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Report puts some form to how US states are authenticating public benefits

Report puts some form to how US states are authenticating public benefits

Researchers in the United States have created an image showing how authentication and identity proofing is used in the U.S. to give access to public benefits.

It should surprise few to learn that it is a hodgepodge of methods. Indeed, there is not even a standard list of benefits administered by states and territories.

For instance, biometric identification is a popular topic in the industry, but 25 percent of applications across all benefit programs do not require people to create an account or even log in to apply.

The information comes from a report written by two researchers working for Georgetown University’s Beeck Center. The center studies various systems people make use of daily and proposes improvements.

The authors created a tool based on their examination of 158 benefit applications found on the sites of 53 states and territories. Behind those application forms are six public assistance programs.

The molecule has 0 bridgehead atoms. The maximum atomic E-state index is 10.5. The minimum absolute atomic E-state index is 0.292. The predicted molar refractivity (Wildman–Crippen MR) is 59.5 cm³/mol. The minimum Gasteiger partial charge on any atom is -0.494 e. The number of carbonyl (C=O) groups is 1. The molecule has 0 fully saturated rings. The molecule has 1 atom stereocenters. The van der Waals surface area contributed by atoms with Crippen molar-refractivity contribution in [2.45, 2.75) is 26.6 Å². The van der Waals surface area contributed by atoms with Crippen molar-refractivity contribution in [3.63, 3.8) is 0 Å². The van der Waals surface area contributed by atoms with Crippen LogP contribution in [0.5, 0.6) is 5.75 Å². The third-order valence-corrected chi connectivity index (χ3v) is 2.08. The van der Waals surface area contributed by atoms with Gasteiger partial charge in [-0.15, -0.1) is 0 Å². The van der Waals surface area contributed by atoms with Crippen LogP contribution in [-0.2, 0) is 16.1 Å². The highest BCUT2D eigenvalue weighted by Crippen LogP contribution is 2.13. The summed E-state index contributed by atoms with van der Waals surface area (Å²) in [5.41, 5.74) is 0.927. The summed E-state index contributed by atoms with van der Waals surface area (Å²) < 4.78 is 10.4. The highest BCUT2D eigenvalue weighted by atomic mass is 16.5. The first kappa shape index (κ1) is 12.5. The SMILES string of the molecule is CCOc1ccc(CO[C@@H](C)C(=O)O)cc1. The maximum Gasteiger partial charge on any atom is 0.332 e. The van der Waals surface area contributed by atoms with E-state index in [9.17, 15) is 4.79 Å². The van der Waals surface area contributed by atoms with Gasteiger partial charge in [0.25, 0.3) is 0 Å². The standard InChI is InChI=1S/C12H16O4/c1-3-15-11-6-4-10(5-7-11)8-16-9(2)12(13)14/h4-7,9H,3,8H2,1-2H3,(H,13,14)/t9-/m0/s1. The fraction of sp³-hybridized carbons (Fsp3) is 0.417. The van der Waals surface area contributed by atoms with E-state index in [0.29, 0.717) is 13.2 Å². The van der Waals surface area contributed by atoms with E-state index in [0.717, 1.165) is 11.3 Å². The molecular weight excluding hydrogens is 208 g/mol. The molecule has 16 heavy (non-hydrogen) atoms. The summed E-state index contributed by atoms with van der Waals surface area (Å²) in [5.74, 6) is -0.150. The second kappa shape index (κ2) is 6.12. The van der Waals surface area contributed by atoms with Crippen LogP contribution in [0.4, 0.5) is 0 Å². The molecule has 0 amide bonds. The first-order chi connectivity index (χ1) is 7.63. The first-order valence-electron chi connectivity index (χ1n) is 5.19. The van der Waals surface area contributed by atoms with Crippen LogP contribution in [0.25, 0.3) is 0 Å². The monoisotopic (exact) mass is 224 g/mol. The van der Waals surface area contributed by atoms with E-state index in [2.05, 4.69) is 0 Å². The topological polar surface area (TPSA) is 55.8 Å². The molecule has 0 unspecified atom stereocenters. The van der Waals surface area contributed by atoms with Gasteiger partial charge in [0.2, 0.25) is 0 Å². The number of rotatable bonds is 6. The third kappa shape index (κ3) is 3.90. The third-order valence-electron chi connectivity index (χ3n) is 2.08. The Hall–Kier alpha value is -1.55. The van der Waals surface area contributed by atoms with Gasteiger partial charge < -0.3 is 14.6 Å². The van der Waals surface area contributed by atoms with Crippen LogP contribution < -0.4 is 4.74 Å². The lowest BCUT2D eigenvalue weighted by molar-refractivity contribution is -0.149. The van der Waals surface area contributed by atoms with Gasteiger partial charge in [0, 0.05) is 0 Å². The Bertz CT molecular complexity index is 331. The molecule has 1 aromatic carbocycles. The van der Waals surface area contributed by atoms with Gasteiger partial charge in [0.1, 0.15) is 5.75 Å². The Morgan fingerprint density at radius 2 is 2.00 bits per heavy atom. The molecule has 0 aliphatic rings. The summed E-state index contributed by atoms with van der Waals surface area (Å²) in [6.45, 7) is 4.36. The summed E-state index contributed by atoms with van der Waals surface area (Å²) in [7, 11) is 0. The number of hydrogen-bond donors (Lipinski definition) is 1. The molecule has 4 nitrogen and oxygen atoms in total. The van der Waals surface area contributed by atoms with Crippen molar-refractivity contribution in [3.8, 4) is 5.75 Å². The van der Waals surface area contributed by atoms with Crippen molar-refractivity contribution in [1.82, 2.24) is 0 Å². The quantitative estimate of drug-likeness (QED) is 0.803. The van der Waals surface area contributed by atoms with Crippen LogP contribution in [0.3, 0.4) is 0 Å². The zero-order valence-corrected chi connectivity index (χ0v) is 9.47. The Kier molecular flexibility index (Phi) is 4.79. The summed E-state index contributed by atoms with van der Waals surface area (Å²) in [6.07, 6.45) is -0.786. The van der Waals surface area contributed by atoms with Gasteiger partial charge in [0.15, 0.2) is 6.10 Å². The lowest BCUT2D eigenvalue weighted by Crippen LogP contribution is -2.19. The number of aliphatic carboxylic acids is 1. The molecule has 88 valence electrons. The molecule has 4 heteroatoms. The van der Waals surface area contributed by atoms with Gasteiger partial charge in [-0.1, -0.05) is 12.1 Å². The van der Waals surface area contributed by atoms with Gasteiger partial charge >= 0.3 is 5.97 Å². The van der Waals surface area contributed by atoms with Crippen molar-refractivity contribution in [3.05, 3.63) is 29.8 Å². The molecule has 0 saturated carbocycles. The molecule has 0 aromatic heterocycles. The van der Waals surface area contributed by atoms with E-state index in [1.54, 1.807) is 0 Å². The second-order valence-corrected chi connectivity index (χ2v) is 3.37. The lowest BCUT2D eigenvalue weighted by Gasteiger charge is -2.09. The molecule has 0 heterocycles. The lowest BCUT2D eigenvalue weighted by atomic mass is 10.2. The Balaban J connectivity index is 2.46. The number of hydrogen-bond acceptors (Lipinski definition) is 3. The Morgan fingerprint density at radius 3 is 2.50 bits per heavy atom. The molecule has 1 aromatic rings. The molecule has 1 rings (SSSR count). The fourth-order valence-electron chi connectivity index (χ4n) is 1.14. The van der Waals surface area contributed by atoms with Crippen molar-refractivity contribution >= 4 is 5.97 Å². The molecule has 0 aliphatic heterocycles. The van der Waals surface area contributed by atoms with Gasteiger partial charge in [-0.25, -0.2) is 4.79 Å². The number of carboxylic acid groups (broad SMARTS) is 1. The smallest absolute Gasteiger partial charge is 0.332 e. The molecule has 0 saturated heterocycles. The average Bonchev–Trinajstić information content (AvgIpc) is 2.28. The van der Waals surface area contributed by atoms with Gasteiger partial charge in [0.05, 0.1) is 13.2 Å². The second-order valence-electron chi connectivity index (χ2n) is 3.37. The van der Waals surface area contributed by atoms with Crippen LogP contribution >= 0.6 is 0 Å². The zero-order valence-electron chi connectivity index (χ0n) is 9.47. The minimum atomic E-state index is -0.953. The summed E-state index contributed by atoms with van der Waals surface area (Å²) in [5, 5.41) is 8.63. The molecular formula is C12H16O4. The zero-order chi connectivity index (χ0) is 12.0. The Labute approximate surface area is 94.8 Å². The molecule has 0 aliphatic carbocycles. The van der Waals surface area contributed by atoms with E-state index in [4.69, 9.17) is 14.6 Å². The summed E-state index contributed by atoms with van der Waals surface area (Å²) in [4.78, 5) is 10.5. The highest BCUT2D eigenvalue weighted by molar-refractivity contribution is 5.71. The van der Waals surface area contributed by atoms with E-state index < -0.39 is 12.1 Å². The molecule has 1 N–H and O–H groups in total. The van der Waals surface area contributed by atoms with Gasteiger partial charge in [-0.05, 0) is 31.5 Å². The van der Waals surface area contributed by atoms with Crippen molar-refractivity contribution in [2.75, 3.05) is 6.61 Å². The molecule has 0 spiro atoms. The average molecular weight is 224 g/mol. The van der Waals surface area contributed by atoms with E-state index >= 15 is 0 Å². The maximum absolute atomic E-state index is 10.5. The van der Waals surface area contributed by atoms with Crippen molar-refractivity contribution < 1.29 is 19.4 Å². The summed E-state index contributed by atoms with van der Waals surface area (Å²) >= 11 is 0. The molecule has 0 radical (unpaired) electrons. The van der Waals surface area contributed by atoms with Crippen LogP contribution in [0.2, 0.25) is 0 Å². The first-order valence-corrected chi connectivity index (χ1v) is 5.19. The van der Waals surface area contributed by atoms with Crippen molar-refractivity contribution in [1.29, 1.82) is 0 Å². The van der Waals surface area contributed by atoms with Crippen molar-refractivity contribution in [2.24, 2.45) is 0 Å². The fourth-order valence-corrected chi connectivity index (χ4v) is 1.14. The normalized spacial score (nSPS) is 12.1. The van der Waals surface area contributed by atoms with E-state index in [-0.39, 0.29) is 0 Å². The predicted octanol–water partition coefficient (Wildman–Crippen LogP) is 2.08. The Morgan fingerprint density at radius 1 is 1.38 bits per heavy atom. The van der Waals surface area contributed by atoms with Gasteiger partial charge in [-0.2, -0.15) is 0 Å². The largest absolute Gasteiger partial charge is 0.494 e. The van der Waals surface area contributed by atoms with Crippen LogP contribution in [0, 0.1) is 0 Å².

They are the Supplemental Nutrition Assistance Program, the Temporary Assistance for Needy Families program, Medicaid, the Special Supplemental Nutrition Program for Women, Infants and Children, child care and unemployment insurance and child care.

In place of a conclusion or set of recommendations, the authors offer insights they have gathered by being exposed to the disparate practices, methods and programs.

Maybe more important, they have opened their database to the public. The authors have invited those administering benefits to use the database to understand what others are doing.

No doubt, many authentication and identity proofing vendors will use it as a target list and market research tool.

Among its insights, 80 percent of applications that require or allow people to create an account also use authentication steps that include email verification, security questions and one-time authentication codes.

And looking at all programs, just 31 applications use state or city single sign-on services like the federal government’s Login.gov.

Only a third of those applying for a public benefit will be required to participate in an active ID proofing method, according to the tool.

Proofing in applications for unemployment insurance is different, where the steps are common.

And that proofing for unemployment benefits is very likely to involve biometric verification. A little less than half of those applications use it.

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